The Second Ladybird book of British Birds #8 – The Lapwing

Here’s a Lapwing in a Ladybird book from 1955:

The Second Ladybird Book of British Birds - The Lapwing

Is what it says still true?

Its proper name, though seldom used, is the Green Plover

Lapwings have many folk and country names such as Teeick and Teeoo in Orkney, as well as their scientific one: Vanellus vanellus.

The Lapwing loves the open country and its nest is always placed in a position commanding a wide view

Lapwings certainly do love the open country. The open country doesn’t love them though, as changes to farming methods with autumn-sown rather than spring-sown crops mean there are fewer flat fields to lay their eggs.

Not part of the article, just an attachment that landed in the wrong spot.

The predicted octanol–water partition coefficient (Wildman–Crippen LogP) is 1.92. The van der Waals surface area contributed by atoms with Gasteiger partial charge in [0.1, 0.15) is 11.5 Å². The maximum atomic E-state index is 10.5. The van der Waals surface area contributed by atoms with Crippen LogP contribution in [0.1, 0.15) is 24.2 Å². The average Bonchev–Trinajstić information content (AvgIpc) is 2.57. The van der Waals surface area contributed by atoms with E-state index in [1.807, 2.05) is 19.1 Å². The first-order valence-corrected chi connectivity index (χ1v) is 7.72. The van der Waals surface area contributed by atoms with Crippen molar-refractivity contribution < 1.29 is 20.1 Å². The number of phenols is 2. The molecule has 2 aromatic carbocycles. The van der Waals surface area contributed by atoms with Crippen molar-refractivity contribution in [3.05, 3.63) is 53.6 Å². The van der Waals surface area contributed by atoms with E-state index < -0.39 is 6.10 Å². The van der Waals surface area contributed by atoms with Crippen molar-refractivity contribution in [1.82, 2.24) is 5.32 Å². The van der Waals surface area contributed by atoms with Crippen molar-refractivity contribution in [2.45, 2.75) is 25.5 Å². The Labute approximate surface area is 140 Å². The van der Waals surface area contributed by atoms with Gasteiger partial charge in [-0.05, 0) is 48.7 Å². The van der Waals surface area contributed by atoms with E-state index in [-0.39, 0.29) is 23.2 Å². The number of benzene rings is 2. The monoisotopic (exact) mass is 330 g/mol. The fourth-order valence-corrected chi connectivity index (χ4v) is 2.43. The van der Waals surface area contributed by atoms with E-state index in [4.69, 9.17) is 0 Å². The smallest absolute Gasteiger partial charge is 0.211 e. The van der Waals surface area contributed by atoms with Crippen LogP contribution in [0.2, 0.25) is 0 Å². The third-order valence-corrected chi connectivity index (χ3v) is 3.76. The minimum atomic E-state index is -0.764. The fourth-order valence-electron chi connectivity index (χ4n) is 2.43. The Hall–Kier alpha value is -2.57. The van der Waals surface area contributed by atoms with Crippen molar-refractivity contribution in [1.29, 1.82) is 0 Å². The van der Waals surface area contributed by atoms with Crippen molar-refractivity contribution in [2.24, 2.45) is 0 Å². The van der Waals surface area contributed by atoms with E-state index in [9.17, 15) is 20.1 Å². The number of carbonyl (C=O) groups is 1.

Lapwings – forty years ago in my nature notebooks

As a teenager I sketched this Lapwing:

Lapwing - The Hall of Einar - (c) David Bailey (not the)

Here’s the equivalent digital photo now:

Lapwing - The Hall of Einar - photograph (c) David Bailey (not the)

The digital revolution has happened in my lifetime. How will technology change in the next forty years and what will its effect be on our appreciation of the natural world?

The Ladybird book continues:

In the mating season the Lapwing performs most marvellous aerobatics, taking headlong plunges to earth, then soaring again just when it seems certain it must be dashed to pieces.

They really are spectacular fliers:

Lapwings - The Hall of Einar - photograph (c) David Bailey (not the)

Here’s a grim reminder of the dangers they face:

Drive carefully

And a joyful reminder of them still flocking on Westray.

Lapwing - The Hall of Einar - photograph (c) David Bailey (not the)

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